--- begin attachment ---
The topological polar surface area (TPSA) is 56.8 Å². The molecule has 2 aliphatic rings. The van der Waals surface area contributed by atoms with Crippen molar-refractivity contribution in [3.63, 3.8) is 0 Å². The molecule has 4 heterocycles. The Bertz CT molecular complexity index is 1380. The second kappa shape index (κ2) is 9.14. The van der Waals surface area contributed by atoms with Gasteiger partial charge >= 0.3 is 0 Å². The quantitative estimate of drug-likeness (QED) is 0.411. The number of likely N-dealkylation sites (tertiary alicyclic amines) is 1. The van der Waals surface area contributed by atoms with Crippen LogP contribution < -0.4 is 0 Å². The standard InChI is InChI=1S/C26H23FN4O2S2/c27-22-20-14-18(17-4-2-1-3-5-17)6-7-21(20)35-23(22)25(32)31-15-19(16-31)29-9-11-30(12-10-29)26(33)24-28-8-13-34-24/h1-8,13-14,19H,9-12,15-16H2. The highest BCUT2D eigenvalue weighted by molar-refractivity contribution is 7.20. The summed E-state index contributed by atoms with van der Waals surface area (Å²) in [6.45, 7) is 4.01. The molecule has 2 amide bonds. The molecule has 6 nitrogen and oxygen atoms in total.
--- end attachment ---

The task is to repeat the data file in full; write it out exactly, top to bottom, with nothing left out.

The topological polar surface area (TPSA) is 56.8 Å². The molecule has 2 aliphatic rings. The van der Waals surface area contributed by atoms with Crippen molar-refractivity contribution in [3.63, 3.8) is 0 Å². The molecule has 4 heterocycles. The Bertz CT molecular complexity index is 1380. The second kappa shape index (κ2) is 9.14. The van der Waals surface area contributed by atoms with Gasteiger partial charge >= 0.3 is 0 Å². The quantitative estimate of drug-likeness (QED) is 0.411. The number of likely N-dealkylation sites (tertiary alicyclic amines) is 1. The van der Waals surface area contributed by atoms with Crippen LogP contribution < -0.4 is 0 Å². The standard InChI is InChI=1S/C26H23FN4O2S2/c27-22-20-14-18(17-4-2-1-3-5-17)6-7-21(20)35-23(22)25(32)31-15-19(16-31)29-9-11-30(12-10-29)26(33)24-28-8-13-34-24/h1-8,13-14,19H,9-12,15-16H2. The highest BCUT2D eigenvalue weighted by molar-refractivity contribution is 7.20. The summed E-state index contributed by atoms with van der Waals surface area (Å²) in [6.45, 7) is 4.01. The molecule has 2 amide bonds. The molecule has 6 nitrogen and oxygen atoms in total.